Worker Productivity | Blood Pressure Evaluation Measures
Worker productivity measures for blood pressure screening and control1-11
Healthier employees are less likely to call in sick. Employees with multiple heart disease and stroke risk factors such as high blood pressure and high cholesterol cost employers more in terms of medical care, absenteeism, and lost productivity than employees with one or none of these risk factors. Companies can sometimes assess sick day use to determine whether health programs are increasing worker productivity.
- Individuals with high blood pressure may be absent more often than individuals with normal blood pressure or those who have their blood pressure under control (e.g., with medication). Measure the average number of sick days for individuals with high blood pressure, over the previous 12 months
- Chronic high blood pressure can cause heart disease, stroke, kidney disease, and blindness. Companies can measure the average number of sick days related to these complications of high blood pressure, per employee, over the previous 12 months. For example: ◦What are the average number of sick days due to diagnosed heart attack (total number of sick days due to heart attack divided by total number of employees)
- What are the average number of sick days due to rehabilitation after stroke
- This measure may be less useful if there has been a large increase or decrease in numbers of employees over the past 12 months
- Determine costs for worker absenteeism related to high blood pressure and its complications such as heart disease, including costs of replacement workers, costs in training replacement workers, and lost and delay in productivity
- Determine the time employees spend during working hours participating in blood pressure screening worksite programs or lifestyle programs that can control high blood pressure such as physical activity, nutrition, alcohol use, stress, type 2 diabetes, and obesity
- Additional validated surveys have been developed to provide employers with information about the indirect costs of untreated or undertreated employee health issues such as high blood pressure. Employers who use these health and productivity surveys on an ongoing basis can begin to evaluate the return on investment (ROI) of offering blood pressure screening and control programs on employee absence or productivity. These surveys may be proprietary and may require a modest fee to use. Two examples are provided below:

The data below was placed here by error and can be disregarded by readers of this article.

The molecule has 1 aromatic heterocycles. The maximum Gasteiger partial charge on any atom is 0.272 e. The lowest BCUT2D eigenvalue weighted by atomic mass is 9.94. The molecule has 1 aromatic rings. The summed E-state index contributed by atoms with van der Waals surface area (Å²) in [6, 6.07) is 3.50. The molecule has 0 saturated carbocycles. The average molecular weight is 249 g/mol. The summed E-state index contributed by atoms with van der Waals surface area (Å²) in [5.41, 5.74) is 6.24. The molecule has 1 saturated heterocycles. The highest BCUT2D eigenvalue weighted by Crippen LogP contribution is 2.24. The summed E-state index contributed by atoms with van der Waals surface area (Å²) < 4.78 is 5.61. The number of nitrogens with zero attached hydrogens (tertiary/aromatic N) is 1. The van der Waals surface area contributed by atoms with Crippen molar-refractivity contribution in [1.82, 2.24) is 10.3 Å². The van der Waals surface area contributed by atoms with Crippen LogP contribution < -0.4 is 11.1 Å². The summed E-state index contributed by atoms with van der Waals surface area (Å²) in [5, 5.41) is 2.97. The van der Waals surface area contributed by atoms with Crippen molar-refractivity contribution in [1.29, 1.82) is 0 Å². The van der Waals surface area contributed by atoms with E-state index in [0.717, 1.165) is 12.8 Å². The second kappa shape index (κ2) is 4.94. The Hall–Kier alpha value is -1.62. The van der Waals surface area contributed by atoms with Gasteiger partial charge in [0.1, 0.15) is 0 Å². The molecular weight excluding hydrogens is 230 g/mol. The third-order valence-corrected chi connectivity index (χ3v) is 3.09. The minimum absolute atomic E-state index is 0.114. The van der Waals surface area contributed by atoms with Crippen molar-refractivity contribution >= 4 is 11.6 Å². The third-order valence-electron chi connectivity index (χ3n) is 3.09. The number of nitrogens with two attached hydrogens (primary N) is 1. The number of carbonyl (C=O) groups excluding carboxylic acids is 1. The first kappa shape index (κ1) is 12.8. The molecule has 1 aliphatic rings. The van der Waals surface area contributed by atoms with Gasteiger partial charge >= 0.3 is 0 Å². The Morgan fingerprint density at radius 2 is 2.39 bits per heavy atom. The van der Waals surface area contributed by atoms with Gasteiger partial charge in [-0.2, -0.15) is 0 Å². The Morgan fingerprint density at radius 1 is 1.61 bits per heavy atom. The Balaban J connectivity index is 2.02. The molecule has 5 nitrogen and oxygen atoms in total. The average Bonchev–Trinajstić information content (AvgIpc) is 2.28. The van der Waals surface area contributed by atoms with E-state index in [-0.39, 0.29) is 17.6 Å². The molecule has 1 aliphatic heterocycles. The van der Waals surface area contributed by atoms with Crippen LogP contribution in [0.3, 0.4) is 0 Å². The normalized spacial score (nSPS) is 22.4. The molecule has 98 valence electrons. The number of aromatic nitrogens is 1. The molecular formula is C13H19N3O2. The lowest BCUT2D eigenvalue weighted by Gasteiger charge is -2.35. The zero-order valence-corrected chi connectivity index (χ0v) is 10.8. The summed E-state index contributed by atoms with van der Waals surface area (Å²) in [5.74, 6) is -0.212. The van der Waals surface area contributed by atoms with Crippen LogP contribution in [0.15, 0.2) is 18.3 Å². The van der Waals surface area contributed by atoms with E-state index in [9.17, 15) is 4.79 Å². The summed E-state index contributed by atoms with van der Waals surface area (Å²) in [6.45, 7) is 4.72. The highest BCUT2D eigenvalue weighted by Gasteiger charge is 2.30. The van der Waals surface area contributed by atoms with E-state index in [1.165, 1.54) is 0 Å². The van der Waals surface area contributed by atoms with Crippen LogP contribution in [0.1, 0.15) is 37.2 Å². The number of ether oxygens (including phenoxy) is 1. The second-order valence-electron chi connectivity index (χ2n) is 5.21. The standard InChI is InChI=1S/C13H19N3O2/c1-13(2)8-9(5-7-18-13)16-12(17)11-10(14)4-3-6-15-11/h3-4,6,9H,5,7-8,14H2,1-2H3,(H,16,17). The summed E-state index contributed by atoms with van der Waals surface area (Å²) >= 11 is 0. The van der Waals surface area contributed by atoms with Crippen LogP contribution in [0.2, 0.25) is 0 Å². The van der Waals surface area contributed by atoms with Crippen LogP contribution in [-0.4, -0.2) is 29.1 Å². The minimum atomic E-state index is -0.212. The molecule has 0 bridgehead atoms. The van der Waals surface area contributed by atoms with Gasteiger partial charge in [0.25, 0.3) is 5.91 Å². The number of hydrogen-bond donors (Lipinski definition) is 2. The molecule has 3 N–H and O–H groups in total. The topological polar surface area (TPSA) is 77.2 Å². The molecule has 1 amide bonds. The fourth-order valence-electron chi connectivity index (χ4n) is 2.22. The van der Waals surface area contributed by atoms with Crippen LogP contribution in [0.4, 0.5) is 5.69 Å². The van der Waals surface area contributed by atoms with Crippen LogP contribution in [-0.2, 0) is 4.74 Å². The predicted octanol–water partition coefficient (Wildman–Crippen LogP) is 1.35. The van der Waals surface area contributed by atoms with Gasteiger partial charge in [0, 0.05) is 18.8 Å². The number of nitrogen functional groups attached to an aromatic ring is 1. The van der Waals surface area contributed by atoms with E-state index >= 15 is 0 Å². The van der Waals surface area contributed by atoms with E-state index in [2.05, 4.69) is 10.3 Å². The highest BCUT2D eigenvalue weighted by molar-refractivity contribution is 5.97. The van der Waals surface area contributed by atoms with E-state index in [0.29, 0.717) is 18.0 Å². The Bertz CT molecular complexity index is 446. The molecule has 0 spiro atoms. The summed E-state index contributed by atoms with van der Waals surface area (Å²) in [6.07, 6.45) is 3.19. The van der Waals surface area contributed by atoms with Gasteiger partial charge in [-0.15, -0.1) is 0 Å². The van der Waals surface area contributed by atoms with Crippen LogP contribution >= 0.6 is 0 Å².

- Health and Work Performance Questionnaire (HPQ) is a short, easy to administer self-report survey designed to estimate workplace indirect costs (absenteeism, reduced productivity, and injury due to accidents) of employee health problems developed by the World Health Organization (WHO) and the Harvard Medical School
- The Work Limitations Questionnaire (WLQ) developed by the Health Institute at Tufts Medical Center is an easy to use questionnaire that addresses general work limitations which can be built into other health assessment tools such as a health risk appraisal or employee health survey
- Re-assess the average number of sick days for high blood pressure and its complications per employee at the first follow-up evaluation
- If employee education programs are successful, these measures may increase in the short term as screening and detection rates increase
- Periodic repeats of other baseline measures
- Assess changes in the average number of sick days for high blood pressure and its complications per employee in repeated follow-up evaluations
- Assess changes in time employees spend during working hours participating in blood pressure screening worksite programs or lifestyle programs that can control high blood pressure
- Assess changes in costs from baseline
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- Page last reviewed: April 1, 2016
- Page last updated: April 1, 2016
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